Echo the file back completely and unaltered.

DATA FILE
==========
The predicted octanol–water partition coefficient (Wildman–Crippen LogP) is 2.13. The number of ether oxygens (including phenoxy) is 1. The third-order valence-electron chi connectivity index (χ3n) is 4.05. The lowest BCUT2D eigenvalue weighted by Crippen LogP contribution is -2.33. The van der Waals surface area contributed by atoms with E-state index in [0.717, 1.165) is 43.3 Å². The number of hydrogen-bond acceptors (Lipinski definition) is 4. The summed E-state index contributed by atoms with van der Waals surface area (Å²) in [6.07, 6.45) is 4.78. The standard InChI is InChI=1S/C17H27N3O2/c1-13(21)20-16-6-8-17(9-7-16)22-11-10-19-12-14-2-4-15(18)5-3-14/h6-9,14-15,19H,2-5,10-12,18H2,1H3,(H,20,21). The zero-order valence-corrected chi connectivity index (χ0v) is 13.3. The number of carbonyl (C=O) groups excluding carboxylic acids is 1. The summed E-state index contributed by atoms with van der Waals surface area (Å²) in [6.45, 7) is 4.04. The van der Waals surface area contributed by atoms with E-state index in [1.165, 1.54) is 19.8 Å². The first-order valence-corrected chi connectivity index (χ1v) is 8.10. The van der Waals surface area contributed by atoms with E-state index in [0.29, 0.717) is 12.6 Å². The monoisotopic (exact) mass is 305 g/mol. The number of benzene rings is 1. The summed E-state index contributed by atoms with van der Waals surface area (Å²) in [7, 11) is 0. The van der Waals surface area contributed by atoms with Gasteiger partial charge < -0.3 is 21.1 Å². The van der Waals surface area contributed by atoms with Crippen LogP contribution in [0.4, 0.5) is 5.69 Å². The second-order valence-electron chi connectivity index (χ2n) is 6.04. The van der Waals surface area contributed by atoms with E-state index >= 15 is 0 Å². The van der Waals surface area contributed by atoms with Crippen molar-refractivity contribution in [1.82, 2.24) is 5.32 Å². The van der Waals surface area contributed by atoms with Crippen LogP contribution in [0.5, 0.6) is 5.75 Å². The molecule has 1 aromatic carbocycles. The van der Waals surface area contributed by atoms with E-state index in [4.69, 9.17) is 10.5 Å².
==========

The predicted octanol–water partition coefficient (Wildman–Crippen LogP) is 2.13. The number of ether oxygens (including phenoxy) is 1. The third-order valence-electron chi connectivity index (χ3n) is 4.05. The lowest BCUT2D eigenvalue weighted by Crippen LogP contribution is -2.33. The van der Waals surface area contributed by atoms with E-state index in [0.717, 1.165) is 43.3 Å². The number of hydrogen-bond acceptors (Lipinski definition) is 4. The summed E-state index contributed by atoms with van der Waals surface area (Å²) in [6.07, 6.45) is 4.78. The standard InChI is InChI=1S/C17H27N3O2/c1-13(21)20-16-6-8-17(9-7-16)22-11-10-19-12-14-2-4-15(18)5-3-14/h6-9,14-15,19H,2-5,10-12,18H2,1H3,(H,20,21). The zero-order valence-corrected chi connectivity index (χ0v) is 13.3. The number of carbonyl (C=O) groups excluding carboxylic acids is 1. The summed E-state index contributed by atoms with van der Waals surface area (Å²) in [6.45, 7) is 4.04. The van der Waals surface area contributed by atoms with E-state index in [1.165, 1.54) is 19.8 Å². The first-order valence-corrected chi connectivity index (χ1v) is 8.10. The van der Waals surface area contributed by atoms with E-state index in [0.29, 0.717) is 12.6 Å². The monoisotopic (exact) mass is 305 g/mol. The number of benzene rings is 1. The summed E-state index contributed by atoms with van der Waals surface area (Å²) in [7, 11) is 0. The van der Waals surface area contributed by atoms with Gasteiger partial charge < -0.3 is 21.1 Å². The van der Waals surface area contributed by atoms with Crippen LogP contribution in [0.4, 0.5) is 5.69 Å². The second-order valence-electron chi connectivity index (χ2n) is 6.04. The van der Waals surface area contributed by atoms with E-state index >= 15 is 0 Å². The van der Waals surface area contributed by atoms with Crippen molar-refractivity contribution in [1.82, 2.24) is 5.32 Å². The van der Waals surface area contributed by atoms with Crippen LogP contribution in [0.5, 0.6) is 5.75 Å². The molecule has 1 aromatic carbocycles. The van der Waals surface area contributed by atoms with E-state index in [4.69, 9.17) is 10.5 Å².